Museum Jaunt: Ernst Kirchner

View of Basel and the Rhine. 1921.

Expressionist painter Ernst Ludwig Kirchner loved naked women, and the Nazis made him feel very guilty for it.  Earlier in his artistic career, his bohemian studio was apparently a regular Sodom and Gomorrah, with models on standby for candid poses and more realistic renditions. He led a lifestyle that purposely broke from social conventions, with frequent nudity, casual sex, and I’d like to think there was some absinthe in there somewhere, just to complete the bohemian fantasy.  But his later disillusionment with “modern life”,

Potsdamer Platz. 1914.

precipitated by his experiences in war, seemed to develop a more existential self, a view of the beauty of the world in more forms than bars, boobs, and a raised middle finger. And towards the end of his painting career, he painted mostly mountain scenes, snowy landscapes, and other enthralling subjects.

Three Models, Nude in the Studio.

Expressionism is characterized by its tendency to exaggerate and accentuate ideas and reality for emotional effect. And it has been, by the way, at least a loose label of some of the icons of humanity: Nietzsche, poet Walt Whitman, Dostoyevsky, Edvard Munch (The Scream), Van Gogh, and Sigmund Freud. Kirchner helped, if not founded, the development of German Expressionism with his group of intellectuals called Die Brücke, or “The Bridge.”  Their manifesto was built around the idea of dismissing tradition (“older, established forces” ) as restraints on humanity and creativity.  Their first collective exhibition was, surprisingly,  on the theme of the female nude.

Naked Playing People. 1910

It may be no surprise that such a progressive, yet sensitive pleasure seeker returned from his military service in the first World War in the throes of a nervous breakdown.  He was discharged early and spent two years in sanatoriums. He painted a dark self-portrait with an amputated hand.  But his reputation grew in the circles that mattered, i.e. art connoisseurs and studios in Germany and Switzerland, and he seemed to come into his own after he stopped painting his best work.  But in the 1930’s, under the laughable moral authority of the Nazis, he was labeled a degenerate, and was “asked” for his resignation from the Berlin Academy of Arts.  Over 600 of his paintings and prints were confiscated (a euphemism for destroyed. This kind of thing happened a lot then).  In 1938, he killed himself.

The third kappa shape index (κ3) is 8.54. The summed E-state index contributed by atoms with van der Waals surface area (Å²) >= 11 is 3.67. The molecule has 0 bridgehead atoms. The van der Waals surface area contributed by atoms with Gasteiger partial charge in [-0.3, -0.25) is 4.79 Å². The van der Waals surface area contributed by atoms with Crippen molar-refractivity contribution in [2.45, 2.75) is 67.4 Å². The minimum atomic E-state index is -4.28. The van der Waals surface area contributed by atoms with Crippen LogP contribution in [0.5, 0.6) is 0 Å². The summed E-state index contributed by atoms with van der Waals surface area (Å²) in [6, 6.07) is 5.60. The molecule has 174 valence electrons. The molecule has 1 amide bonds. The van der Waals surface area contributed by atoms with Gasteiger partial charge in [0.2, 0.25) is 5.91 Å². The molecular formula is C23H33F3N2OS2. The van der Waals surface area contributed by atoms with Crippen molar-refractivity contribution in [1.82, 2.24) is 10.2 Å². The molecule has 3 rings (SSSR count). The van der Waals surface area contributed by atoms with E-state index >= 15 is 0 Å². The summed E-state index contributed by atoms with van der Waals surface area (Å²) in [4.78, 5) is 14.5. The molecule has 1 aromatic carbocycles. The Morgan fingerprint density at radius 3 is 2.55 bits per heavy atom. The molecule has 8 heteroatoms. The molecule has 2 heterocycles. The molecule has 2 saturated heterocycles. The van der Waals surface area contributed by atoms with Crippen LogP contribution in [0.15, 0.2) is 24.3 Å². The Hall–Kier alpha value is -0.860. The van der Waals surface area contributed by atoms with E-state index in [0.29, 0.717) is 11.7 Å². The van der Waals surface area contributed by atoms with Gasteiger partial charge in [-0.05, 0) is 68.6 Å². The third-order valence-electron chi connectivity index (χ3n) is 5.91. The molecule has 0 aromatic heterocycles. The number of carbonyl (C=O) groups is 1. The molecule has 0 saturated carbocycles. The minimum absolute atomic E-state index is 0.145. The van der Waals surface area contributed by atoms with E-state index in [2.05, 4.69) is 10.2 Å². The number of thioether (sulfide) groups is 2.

I can only interpret his suicide as a default response to the unexpected trauma of war, coupled with the destruction of his art.  I can think of fewer worse things to happen to a person.

Room in the Tower (Self-portrait). 1913.

*          *          *

Fundación MAPFRE is holding Kirchner’s exhibition until 2 September.

Where: Fundación MAPFRE Recoletos: Paseo de Recoletos 23 – Madrid – 28004

Metro Line 4 (Colón) and Line 2 (Banco de España)

When: Monday 14:00- 22:00

Tuesday – Saturday 10:00 – 20:00

Sunday and Holidays 11:00 – 19:00

How much: FREE


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